This summer, his ashes were put into the columbarium at the little chapel on Northport Point where we spent our summers and where they lived year-round from 1982 to 1997.  So this is his first Christmas back there.  I asked a friend who is spending the holidays on the Point to stop by and say hi, and he took some pictures.

Merry Christmas, Dad.  It looks like you got some snow.

Saturday, August 28, 2021

“Not Just Sitting, But Marching”

This afternoon in a quiet gathering at the little chapel on Northport Point, Michigan, dad’s ashes will be placed in the stone wall near the woods that he loved to walk through in summer, fall, winter, and spring. My sister Lucy and some friends and family will be there to share some memories written by her, my brothers Jud and Chris, and myself, and place some mementos in the niche with him.

They’ll sing the old hymn that concluded every service at the chapel: “I Feel the Winds of God To-Day” that includes the line, “It is the winds of God that dry my vain regretful tears, Until with braver thoughts shall rise the purer, brighter years.” Dad loved sailing, so even though he was not religious, the idea that out on the water, be it Lake Minnetonka, where he sailed with his twin, or Grand Traverse Bay, he was remembering those purer, brighter years.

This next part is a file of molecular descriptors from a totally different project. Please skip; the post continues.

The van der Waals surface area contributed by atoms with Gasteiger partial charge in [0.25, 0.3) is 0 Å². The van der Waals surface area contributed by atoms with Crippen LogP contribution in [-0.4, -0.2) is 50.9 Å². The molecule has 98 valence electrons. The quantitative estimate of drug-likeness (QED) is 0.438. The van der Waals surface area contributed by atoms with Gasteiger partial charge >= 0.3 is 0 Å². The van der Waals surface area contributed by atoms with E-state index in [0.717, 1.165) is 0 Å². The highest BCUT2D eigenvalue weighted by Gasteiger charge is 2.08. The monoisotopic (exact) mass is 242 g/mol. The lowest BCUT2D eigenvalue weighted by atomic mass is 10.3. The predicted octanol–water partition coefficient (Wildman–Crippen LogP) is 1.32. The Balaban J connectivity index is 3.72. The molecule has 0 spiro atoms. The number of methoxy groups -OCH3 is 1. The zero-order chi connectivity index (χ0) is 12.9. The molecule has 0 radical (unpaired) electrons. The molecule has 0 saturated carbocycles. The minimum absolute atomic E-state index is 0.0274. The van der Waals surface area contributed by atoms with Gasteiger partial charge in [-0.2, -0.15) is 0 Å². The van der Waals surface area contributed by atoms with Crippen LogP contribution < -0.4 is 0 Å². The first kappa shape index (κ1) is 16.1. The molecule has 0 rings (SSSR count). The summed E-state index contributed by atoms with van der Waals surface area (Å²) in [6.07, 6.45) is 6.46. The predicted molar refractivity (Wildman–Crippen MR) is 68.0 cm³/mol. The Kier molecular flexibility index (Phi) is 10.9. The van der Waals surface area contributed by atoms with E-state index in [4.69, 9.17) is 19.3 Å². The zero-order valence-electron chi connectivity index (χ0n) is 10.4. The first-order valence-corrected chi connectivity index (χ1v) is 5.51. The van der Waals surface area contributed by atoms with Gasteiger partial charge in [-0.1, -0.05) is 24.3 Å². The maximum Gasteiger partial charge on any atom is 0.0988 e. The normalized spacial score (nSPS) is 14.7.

Today would have been his 95th birthday, so after the ceremony they will gather to raise a glass of really good Scotch and share memories and animal jokes. And we will recall that on the morning Dad died, May 25, 2020, Mom wrote to us, “I want you to know, if you don’t already, that your father adored all of you, alone or together. He was so proud of you, how you’ve conducted yourselves as grown-ups, and how you’ve kept close to him even as the miles kept us apart. You were his greatest accomplishment, truth be told. All individuals in your chosen paths, but contributors to your communities in your own ways. Please keep his memory enshrined by going forward as he would have you do… giving back and making sure that wherever you are you’re not just sitting, but marching.”

We are, Dad.

Philip Williams – 1926-2020

Wednesday, June 16, 2021

On This Date

Seventy-three years ago today — June 16, 1948 — my parents were married in St. Louis.  It lasted 71 years, 11 months, and ten days until death did them part.

I’m here because of that quiet little ceremony on a Wednesday afternoon.  Thank you.

Monday, May 31, 2021

Cary Gossard Dunn — 1906-1952

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Cary Gossard Dunn was my great uncle, the younger brother of my maternal grandmother. He was born in 1906 in Indiana, one of four children. He married and had two children of his own.